Japan moves people beyond bigger Fukushima no-go zone
Residents have been moved further away from the crippled Fukushima nuclear plant as the no-go zone is extended and repair works are halted.
People left their homes in the two towns of Kawamata and Iitate to spend their first night in evacuation centres.
Japanese engineers have abandoned their latest attempt to stabilise a stricken reactor at the Fukushima plant.
The power plant was badly damaged by the earthquake and tsunami on 11 March.
More than 80,000 local residents living within a 20km (12 mile) radius of the plant have been evacuated from their homes. A "stay indoors" policy has been operating in the area 20-30km from the plant.
A wider evacuation zone was decided upon last month as radiation levels were expected to increase, making the move necessary.
The towns are more than 30km (19 miles) from the Fukushima plant, which is continuing to leak radioactive material.
About 5,000 people have been moved into public housing, hotels and other facilities in nearby cities.
Theses first evacuees were reported to be mainly those with small children and pregnant women, who are thought to be more vulnerable.
The Mayor of Kawamata, Michio Furukawa, told the first group of evacuees: ''I know you are worried but we will overcome difficulties together."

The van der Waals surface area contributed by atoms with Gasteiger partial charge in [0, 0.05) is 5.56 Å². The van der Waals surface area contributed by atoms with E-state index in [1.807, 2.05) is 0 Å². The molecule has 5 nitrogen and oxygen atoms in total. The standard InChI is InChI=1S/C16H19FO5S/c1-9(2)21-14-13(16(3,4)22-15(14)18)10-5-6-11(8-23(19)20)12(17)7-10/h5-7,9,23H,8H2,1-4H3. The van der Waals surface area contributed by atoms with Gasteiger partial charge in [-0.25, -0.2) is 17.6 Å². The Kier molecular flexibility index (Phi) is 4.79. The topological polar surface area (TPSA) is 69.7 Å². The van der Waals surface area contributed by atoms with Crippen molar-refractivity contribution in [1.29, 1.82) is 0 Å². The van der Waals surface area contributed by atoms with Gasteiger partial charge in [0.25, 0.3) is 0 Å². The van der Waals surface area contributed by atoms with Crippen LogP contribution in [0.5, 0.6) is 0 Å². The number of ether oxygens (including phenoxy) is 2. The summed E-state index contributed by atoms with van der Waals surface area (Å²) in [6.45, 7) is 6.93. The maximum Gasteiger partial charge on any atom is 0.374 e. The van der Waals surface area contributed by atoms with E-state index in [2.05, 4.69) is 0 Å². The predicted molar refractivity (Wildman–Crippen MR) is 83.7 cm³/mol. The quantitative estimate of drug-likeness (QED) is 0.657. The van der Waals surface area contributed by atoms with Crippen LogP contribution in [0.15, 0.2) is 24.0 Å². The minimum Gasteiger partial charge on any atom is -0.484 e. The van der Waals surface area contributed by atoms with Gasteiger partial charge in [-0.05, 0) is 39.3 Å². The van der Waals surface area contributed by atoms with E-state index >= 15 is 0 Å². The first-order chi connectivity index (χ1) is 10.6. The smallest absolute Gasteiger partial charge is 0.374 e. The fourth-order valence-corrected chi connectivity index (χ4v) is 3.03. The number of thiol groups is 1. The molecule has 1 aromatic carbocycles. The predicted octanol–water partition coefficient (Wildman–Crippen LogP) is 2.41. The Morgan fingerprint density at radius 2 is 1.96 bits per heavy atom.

More evacuations are expected in the coming days.
New plan needed
Efforts to control the collapse of Fukushima are continuing to face problems.
The plant's operator, Tokyo Electric Power Company (Tepco), had intended to cool reactor 1 by filling the containment chamber with water.
But Tepco said melting fuel rods had created a hole in the chamber, allowing 3,000 tonnes of contaminated water to leak into the basement of the reactor building.
Tepco says it will come up with a new plan to stabilise the reactor by Tuesday.
The earthquake and tsunami knocked out cooling systems to the reactors, fuel rods overheated, and attempts to release pressure in the chambers led to explosions in some of the buildings housing the reactors.
The government and Tepco said it would take until next January to achieve a cold shut-down at the plant.
Last week the government agreed a huge compensation package for those affected by the disaster.
Analysts say the final bill for compensation could top $100bn (£61bn).
In a separate development, the operators of Japan's ageing Hamaoka nuclear plant south-west of Tokyo said all reactors were in a state of cold shutdown.
The plant is located in the Tokai region near a tectonic faultline just 200km from Tokyo, and Prime Minister Naoto Kan called for its closure in light of the catastrophic events at the Fukushima plant.BBC News